With reports of Environmental, Social and Governance (ESG) investing on the rise amid a drastic drop in oil prices, ESG data is facing scrutiny both from investors and regulators. Market participants are therefore looking to artificial intelligence (AI) to assist in data management.
“As investor demand for more clarity on ESG grows, an increasing number of companies are providing detailed information on their ESG policies, data and actions. Most ESG data, however, is self-reported and often lacks transparency and comparability,” said John Cushing, CEO, mnAI, an AI-powered M&A deal-flow search engine, in an email.
“Many businesses still use ESG factors in a box-ticking way or offer up data only on metrics where they perform well.”
The move towards data standardisation is currently industry-led, with standards such as the Sustainability Accounting Standards Board (SASB) and the Task Force on Climate-Related Financial Disclosures (TFCD) leading the way. But while these bodies set standards, they cannot provide verification of data.
SASB creates standards based on consultations with investors, companies and academics to determine whether an ESG factor is both of interest for investors and ties into conventional financial value drivers, making it financially material, according to Jeff Cohen, head of private investments, SASB.
“I think that any data, in the absence of it being third party verified or assured should be treated with some level of scepticism. This is not to suggest that any company that goes about self-reporting ESG data is not doing so with the best intent in mind, but ultimately there is a cherry-picking phenomenon that exists in the absence of mandated and regulated disclosure,” says Cohen.
“Data for data’s sake doesn’t really add a lot of value – data is meant to inform decision making. And I think [standards] remove a lot of barriers to turn the data into decision-useful content that creates action.”
Pressure for more precise ESG data management arises from upcoming changes to the Second Markets in Financial Instruments Directive (Mifid II) which will require advisers to incorporate ESG considerations into their suitability requirements. A study by Square Mile Investment Consulting and Research found that 47 percent of advisers were unaware of the change, and that advisers are seeking clarity of ESG data from asset managers.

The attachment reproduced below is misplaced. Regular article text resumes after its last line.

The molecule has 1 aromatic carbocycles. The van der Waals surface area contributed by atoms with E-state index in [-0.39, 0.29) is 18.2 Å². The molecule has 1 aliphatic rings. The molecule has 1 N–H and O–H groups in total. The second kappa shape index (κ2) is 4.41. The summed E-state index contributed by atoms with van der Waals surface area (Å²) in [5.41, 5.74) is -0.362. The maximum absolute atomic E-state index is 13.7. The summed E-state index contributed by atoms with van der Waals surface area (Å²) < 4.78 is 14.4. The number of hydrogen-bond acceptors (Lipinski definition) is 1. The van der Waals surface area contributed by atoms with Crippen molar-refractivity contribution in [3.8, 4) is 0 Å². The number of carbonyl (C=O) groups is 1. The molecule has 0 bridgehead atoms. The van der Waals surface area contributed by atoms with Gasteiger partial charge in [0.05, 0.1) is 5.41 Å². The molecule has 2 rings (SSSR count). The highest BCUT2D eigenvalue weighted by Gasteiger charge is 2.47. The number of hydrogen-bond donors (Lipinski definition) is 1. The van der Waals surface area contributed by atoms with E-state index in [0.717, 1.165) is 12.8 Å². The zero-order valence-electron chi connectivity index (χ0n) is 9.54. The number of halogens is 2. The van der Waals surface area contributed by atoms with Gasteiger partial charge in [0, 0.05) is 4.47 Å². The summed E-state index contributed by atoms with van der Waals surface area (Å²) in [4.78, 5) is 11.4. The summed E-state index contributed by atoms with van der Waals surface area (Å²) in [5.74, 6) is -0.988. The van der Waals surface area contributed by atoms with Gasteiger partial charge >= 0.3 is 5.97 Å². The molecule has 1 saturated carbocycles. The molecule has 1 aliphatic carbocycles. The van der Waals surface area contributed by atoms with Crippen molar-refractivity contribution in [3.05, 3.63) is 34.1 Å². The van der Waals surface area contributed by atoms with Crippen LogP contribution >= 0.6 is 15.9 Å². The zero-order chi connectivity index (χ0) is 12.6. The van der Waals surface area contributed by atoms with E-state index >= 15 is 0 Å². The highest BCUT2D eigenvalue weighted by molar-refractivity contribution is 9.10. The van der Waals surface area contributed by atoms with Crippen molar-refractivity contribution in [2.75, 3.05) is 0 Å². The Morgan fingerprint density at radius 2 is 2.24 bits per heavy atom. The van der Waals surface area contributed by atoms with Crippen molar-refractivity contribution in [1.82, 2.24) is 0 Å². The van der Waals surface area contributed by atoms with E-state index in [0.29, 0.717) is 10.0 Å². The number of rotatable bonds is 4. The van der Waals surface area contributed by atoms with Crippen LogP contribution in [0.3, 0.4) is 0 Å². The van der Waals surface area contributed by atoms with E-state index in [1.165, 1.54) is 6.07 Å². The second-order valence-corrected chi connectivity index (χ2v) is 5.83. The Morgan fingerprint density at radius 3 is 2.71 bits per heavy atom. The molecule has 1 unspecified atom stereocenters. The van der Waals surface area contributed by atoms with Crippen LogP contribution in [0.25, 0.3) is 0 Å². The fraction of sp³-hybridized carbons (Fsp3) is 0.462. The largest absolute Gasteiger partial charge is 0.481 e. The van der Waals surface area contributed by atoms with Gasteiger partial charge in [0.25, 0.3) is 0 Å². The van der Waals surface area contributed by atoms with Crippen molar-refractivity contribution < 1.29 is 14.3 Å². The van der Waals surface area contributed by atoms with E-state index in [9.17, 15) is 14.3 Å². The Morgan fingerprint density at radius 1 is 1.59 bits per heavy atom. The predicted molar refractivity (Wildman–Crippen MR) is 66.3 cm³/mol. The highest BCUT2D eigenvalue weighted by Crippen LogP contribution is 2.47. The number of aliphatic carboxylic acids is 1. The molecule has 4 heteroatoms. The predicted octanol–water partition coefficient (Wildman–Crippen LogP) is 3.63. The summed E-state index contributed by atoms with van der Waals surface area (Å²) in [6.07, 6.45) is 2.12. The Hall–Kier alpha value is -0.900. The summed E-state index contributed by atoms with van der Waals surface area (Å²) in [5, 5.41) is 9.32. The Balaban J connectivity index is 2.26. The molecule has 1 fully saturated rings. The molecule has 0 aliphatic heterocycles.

More and more bodies, including Morningstar and Bloomberg, have in recent times began to offer market data and rankings. Scepticism towards ESG data and funds has prompted calls from the US’s Securities and Exchange Commission (SEC) in March to more closely scrutinise the data, with proposals to eliminate misleading fund names. Cohen believes the ESG industry will see a combination of the market leading the charge in standardisation, with regulators eventually responding.
According to Cushing, the vast amount of data and data providers available creates confusion.
“With no standardised agreement on scoring ESG metrics and with so many different methodologies from a growing number of providers, views on the same company often differ. It is therefore vital that investors also look for information elsewhere to make sure companies are doing what they’re saying,” said Cushing.
A combination of data-driven processes is needed to measure ESG data, said Cushing. He believes AI tools are integral to the process in order to analyse and present the data in an organised way to investors.
On April 20, Morningstar reported that companies with the highest ESG rating outperformed their peers in February and March. There has been speculation that the current oil crisis is attributing to increased ESG investment, though Cohen stresses that negative oil prices are only one factor.
“The fate of ESG factors into investment strategies I don’t think is going to be dependent entirely on or largely on what oil does. Certainly it is a factor and I think it’s going to influence how investors think about sector based allocation in the future, but ultimately this is about factors that are relevant across multiple industries – oil and gas and extractors included – that are managed well from an investment standpoint or assess well upfront, which can lead to outperformance irrespective of the industry you invest in,” says Cohen.
Haresh Patel, CEO at Mercatus, a data platform working with SASB, agrees.
“The oil industry has continued to suffer as we know, and it’s just one more data point for investors to say ‘It used to be a good money machine, now I need to change my asset allocation and now I need to worry about ESG.’ It’s just one more straw on the camel’s back.”